Spain’s Socialist leader survives party ‘coup’ attempt

PUBLISHED : Thursday, 29 September, 2016, 11:37pm
UPDATED : Thursday, 29 September, 2016, 11:37pm

Spain’s Socialist party was hit by a “coup” attempt on Wednesday with half of its leadership quitting in a bid to oust leader Pedro Sanchez and unblock the country’s political deadlock.

But while Sanchez remained silent, his ally and party number two Cesar Luena told reporters the 44-year-old remained firmly in place.

Tricks and coups don’t have their place here. The Socialist party leader is its secretary general, and the PSOE’s secretary general ... is Pedro Sanchez
Party number two Cesar Luena

The Socialists (PSOE) have for months been wracked by internal dissent over Sanchez’s leadership during Spain’s nine-month political stalemate, as rival parties fail to agree on a government following two inconclusive elections.

The party took a drubbing in two weekend regional polls, scored historically low results in December general elections, and in a repeat vote in June as voters flocked to other upstart parties.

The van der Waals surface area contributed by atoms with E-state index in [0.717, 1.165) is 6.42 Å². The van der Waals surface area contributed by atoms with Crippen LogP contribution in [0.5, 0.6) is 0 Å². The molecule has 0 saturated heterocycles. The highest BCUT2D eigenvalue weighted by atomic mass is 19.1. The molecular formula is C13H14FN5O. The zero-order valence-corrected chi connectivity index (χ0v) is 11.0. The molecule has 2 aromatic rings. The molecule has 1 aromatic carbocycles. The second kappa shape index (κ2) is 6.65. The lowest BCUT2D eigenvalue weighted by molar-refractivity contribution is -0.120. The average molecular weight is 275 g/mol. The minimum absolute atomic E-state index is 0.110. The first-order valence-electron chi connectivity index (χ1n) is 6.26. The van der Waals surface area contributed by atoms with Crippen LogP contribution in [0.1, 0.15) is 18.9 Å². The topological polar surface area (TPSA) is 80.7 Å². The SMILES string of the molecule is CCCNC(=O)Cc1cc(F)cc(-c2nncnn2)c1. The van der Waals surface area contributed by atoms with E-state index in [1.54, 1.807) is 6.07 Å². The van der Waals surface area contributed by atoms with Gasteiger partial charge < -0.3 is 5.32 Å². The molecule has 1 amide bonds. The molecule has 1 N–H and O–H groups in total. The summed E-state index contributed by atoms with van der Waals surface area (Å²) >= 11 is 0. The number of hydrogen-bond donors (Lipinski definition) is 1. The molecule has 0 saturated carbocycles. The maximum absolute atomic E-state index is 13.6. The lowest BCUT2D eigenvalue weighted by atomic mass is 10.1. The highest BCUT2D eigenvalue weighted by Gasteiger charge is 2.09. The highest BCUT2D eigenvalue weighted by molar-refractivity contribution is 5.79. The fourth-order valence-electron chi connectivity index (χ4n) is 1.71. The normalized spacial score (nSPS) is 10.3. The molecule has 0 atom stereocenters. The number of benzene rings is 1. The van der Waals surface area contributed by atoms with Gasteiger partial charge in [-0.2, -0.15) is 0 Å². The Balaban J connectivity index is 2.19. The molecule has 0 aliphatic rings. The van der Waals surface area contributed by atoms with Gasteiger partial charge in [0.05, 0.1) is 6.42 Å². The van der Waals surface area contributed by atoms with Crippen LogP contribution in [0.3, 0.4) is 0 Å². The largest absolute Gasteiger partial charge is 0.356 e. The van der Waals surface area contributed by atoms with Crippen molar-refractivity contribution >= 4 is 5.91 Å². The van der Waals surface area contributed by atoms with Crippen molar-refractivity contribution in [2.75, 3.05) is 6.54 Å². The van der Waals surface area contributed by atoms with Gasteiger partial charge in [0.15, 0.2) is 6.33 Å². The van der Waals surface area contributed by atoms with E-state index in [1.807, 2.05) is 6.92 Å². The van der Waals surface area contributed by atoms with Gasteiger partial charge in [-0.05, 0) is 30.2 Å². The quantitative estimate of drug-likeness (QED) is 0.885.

“Seventeen resignations ... were handed in today,” a party spokesman said.

With two separate, earlier resignations, this takes the number of party executives that have quit to 19 out of 35.

Under party rules, according to Luena, an extraordinary meeting of grassroots members must now be called to elect a new executive, and they will also decide on whether they want their leader to remain.

“Tricks and coups don’t have their place here. The Socialist party leader is its secretary general, and the PSOE’s secretary general – elected by party members – is Pedro Sanchez,” Luena said.

As Spain’s political paralysis drags on, some within the PSOE want the party to use its 85 parliamentary seats to help unblock the situation and allow a right-wing coalition government to emerge by abstaining in the necessary vote of confidence.

That, they argue, would then help avoid a third round of elections and the party could go into opposition and build up strength again.

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But instead the Socialists voted against such a coalition government led by acting conservative Prime Minister Mariano Rajoy earlier this month, prompting it to fail. Sanchez is now trying to form his own coalition with Podemos, the anti-austerity party that wants to replace it as the country’s main left-wing force.